PJ’s Jalan 16/7 contentious guard post can stay…for now

One of the contentious guard posts in Petaling Jaya's Seksyen 16/7.

One of the contentious guard posts in Petaling Jaya's Seksyen 16/7.

Zaidi Azmi
Written by Zaidi Azmi

PETALING JAYA – October 7, 2017: There seems to be reprieve in the fate of the Jalan 16/7 security post.

Residents in the neighbourhood have been told that they need not remove it pending a decision by the Petaling Jaya City Councill (MBPJ) whether or not to re-approve it under its latest guidelines.

Bukit Gasing assemblyman Rajiv Rishyakaran said that the residents have ground to do so despite MBPJ’s claim that the construction of the post had violated its latest guidelines concerning guarded communities.

The residents’ tangle with MBPJ began earlier this month after the latter issued a directive for the removal of the guard post which is located at the top end of Jalan 16/7 within 14 days.

According to MBPJ the construction of the post, for which it approved four years ago, was unlawful because it created a micro guarded community that does not serve the benefit of the entire residents of Seksyen 16.

Rajiv said it is illogical for them to seek approval from everyone in Seksyen 16 just to install a guard post here given how isolated this area is from the rest of Seksyen 16.

“I will be pursuing this matter with MBPJ, should they fail to cooperate in the next few days, I will escalate this matter to the Mayor,” he said at a meeting with several residents of Jalan 16/7 last night.

The resident association (RA) of Jalan 16/7 had, earlier this week, appealed to Petaling Jaya Mayor Datuk Mohd Azizi Mohd Zain over the matter, citing reasons that MBPJ latest guidelines should not have a retrospective effect.

“The MBPJ had, in April 2013, approved our application to turn Jalan 16/7 into a guarded community, so if there’s any issue of non-compliance they should talk to the RA first before issuing any directive”, said the RA’s policing committee member, Datuk Lokman Awang.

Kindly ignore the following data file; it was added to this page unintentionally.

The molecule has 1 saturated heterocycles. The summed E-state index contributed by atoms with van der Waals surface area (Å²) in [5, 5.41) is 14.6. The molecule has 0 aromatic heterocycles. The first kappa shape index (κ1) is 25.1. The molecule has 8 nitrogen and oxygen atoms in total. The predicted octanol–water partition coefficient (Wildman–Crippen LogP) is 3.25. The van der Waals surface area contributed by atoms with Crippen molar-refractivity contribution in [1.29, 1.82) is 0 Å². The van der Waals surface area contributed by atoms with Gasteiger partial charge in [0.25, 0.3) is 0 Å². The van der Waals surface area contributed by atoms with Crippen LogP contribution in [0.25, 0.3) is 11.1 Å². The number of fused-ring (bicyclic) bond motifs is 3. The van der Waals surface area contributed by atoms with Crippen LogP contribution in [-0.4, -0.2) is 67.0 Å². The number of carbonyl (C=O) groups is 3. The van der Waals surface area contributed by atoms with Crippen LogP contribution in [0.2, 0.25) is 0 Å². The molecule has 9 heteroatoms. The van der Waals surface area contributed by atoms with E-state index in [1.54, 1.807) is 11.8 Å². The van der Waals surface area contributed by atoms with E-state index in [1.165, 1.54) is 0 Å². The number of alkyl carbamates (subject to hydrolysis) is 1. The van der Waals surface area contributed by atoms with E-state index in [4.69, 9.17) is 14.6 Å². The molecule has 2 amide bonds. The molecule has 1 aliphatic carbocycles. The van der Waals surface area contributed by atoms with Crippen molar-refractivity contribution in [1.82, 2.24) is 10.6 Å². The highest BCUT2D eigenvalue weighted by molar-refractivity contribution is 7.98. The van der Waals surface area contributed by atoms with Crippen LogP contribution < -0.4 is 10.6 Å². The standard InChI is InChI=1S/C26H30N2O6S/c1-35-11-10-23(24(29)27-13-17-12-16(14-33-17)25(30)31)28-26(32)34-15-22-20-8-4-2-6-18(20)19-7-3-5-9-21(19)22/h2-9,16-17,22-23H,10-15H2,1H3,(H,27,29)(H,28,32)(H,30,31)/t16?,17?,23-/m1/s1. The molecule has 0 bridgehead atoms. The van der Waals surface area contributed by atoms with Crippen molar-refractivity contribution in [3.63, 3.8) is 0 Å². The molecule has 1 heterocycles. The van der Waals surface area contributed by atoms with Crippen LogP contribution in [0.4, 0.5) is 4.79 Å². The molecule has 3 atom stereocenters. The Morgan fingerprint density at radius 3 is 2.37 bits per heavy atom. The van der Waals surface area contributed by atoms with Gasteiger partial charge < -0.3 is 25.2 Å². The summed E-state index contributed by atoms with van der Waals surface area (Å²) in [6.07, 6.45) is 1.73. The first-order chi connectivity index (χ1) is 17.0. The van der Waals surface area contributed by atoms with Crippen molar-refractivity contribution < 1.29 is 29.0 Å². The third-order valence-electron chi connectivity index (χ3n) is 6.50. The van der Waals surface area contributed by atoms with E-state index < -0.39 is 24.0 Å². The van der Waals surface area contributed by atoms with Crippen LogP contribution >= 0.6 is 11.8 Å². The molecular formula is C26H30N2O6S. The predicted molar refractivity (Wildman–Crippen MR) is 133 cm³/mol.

Seksyen 16 is one of the oldest parts of Petaling Jaya with many residents comprising former high-ranking civil servants who have been living there for the more than 40 years.

And according to 67 year-old retired contractor, Pu Jiang Hai, MBPJ’s directive had caused unrest among everyone living along the cul-de-sacs of Jalan 16/7A, 7B and 7C.

Pu told The Mole that the neighbourhood had been very peaceful because there had never been report of crimes ever since the currently-contentious 4×4 guard post was built.

“There was a spate of armed burglaries before we put up the guard post. I was one of the victims and it happened to me two years in a row.

“It’s unfair for them (MBPJ) to put our security at risk. If possible, we don’t want to become a guarded community but we don’t have any choice,” said Pu who is also a former engineer of the Public Works Department.

He was not alone in expressing his deep sadness over the council’s sudden turn-around in the matter.

Many fear that without the security that they had installed, they will be vulnerable to a recurrence of crimes – particularly home invasion and armed robbery.

Interestingly, some residents find the entanglement “rather peculiar” because they were, in August, made to understand that the guard post needed to be taken down because of a complaint about the “eyesore” of a post from a resident who had just bought over a house close to the post.

“It was only after the issue was highlighted by the media that the MBPJ came out with these technical non-compliances,” said a resident who preferred to remain anonymous.

Another resident said that the MBPJ’s decision made no sense at all.

“I suggest the MBPJ look around section 16 form them to insist on a macro security. It is not practical. In fact, unnecessary. It is ridiculous.

“Either the MBPJ is negligent in making their decision, inept or simply has no heart.

“For the residents, it is not about fighting to keep individual interest, a business or a project. It is about defending something they had installed by their own resourcefulness for the safety and security of the residents, many  of whom are retirees and pensioners. 

“But, perhaps for the MBPJ it is siding with an individual’s interest. It sure looks that way.”

Responding to such a concern, Rajiv urged those who believed that there is an element of corruption involved in the issue to lodge a report to Malaysian Anti-Corruption Commission.



About the author

Zaidi Azmi

Zaidi Azmi

If Zaidi Azmi isn’t busy finding his way in the city, this 26-year-old northern kampung boy can be found struggling to make sense of the Malaysian political scene. Zaidi can be reached at [email protected]